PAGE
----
InDesign displays [registration], 100% of each ink colour, as a swatch in the swatches palette. It's impossible to remove the swatch.

Why is this? I have never had the need to actually use [registration] in my works, as far as I know it's only ever used to create printer's marks, and that's done by InDesign when exporting a .pdf.

Lots of beginners are confused by the two instances of black in the palette, possibly ruining their work when using the incorrect one. So why is [registration] still there?

  • 5
    It's quite common to create your own registration marks depending on what you're putting together. For example, you may be imposing your own set of business cards or the like and would want to create your own registration marks for the printer.
    – DA01
    Oct 21, 2014 at 13:54
  • @DA01 I'd upvote that if it were an answer... :)
    – Vincent
    Oct 21, 2014 at 13:57

2 Answers 2


Regarding all Adobe software... primarily Illustrator as well as InDesign....

The Registration swatch is only to be used in two instances:

  1. When you are manually drawing printer marks, i.e. trim, bleed, targets, die lines.
  2. When you are working on a CMYK document and want black on a mask, such as an Opacity mask in Illustrator.

These are the only two cases to use the Registration swatch.

Registration is a color created by using 100% Cyan, 100% Magenta, 100% Yellow and 100% Black - totaling 400% of ink. Almost every commercial print provider will not accept a file where that 400% color build is used within the artwork. It's impossible to maintain on a press because it is too much ink and any stock (or paper) will not absorb that much ink and prints will run, drip, and smear.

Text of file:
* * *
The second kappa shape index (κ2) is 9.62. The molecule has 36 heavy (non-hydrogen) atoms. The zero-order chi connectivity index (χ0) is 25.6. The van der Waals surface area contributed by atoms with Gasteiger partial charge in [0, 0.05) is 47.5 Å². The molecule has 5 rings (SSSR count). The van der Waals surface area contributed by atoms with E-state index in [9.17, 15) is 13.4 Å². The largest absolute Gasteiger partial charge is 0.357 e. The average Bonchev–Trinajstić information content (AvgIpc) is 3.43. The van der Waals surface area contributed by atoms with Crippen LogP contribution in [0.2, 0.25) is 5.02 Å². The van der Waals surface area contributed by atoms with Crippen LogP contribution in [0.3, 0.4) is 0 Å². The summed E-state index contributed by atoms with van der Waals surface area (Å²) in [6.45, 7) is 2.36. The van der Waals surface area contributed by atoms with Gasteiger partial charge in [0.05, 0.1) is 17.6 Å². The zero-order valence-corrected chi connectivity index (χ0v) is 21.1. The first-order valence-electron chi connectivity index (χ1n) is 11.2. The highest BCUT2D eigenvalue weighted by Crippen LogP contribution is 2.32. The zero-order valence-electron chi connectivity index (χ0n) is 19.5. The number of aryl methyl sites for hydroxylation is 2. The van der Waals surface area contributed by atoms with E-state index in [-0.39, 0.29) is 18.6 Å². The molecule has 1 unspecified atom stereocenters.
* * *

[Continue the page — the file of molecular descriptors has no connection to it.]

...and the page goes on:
Never use the Registration swatch for general artwork coloring. Not ever.

Regarding it's general use in InDesign and masks....

In addition to creating your own printer marks or page info, the Registration swatch can be very handy in creating masks.

Often a mask consisting of only K will not completely mask a CMYK object. So, using Registration for the mask "black" tends to be more complete.

It's not very easy to see in InDesign specifically, but "feather" effects utilize the "Registration" Swatch:

enter image description here

You can't change that swatch, because it's designed to hide all colors via the registration swatch. The other feather options don't even show you the color because it's not necessary. However, they also use "Registration" to mask everything.

Manually, use of the Registration swatch is more easily seen in Illustrator with Opacity Masks. Same theory, just more automated in InDesign.

  • There are other cases where registration black is required. It’s not uncommon in my experience that printers ask for areas that should be blocked, embossed or lacquered to be defined in registration black, for example. But these all that in common that you should still only use registration if your printer asks you to. Mar 24, 2021 at 7:49
  • Fair point @JanusBahsJacquet -- In my experience varnishes are indicated with a spot color, not registration. But I suppose it depends upon the provider.
    – Scott
    Mar 24, 2021 at 9:22
  • I never knew opacity masks before. I always used clipping masks.
    – Vikas
    Apr 2, 2021 at 9:48

You're right that it's a little superfluous, especially because InDesign will add any printer marks during export. Registration black is really for adding any custom printer marks or page info.

Because registration black will use 100% CMYK for each value, that's 400% ink coverage and should obviously be used in small quantities.

Hope that helps?

  • 1
    InDesign can only add registration marks around rectangular pages. At my office we had to design a multicolored box wrapper once; we did this in ID, drawn our own registration and cut lines.
    – Jongware
    Oct 21, 2014 at 20:28

Your Answer

By clicking “Post Your Answer”, you agree to our terms of service, privacy policy and cookie policy

Not the answer you're looking for? Browse other questions tagged or ask your own question.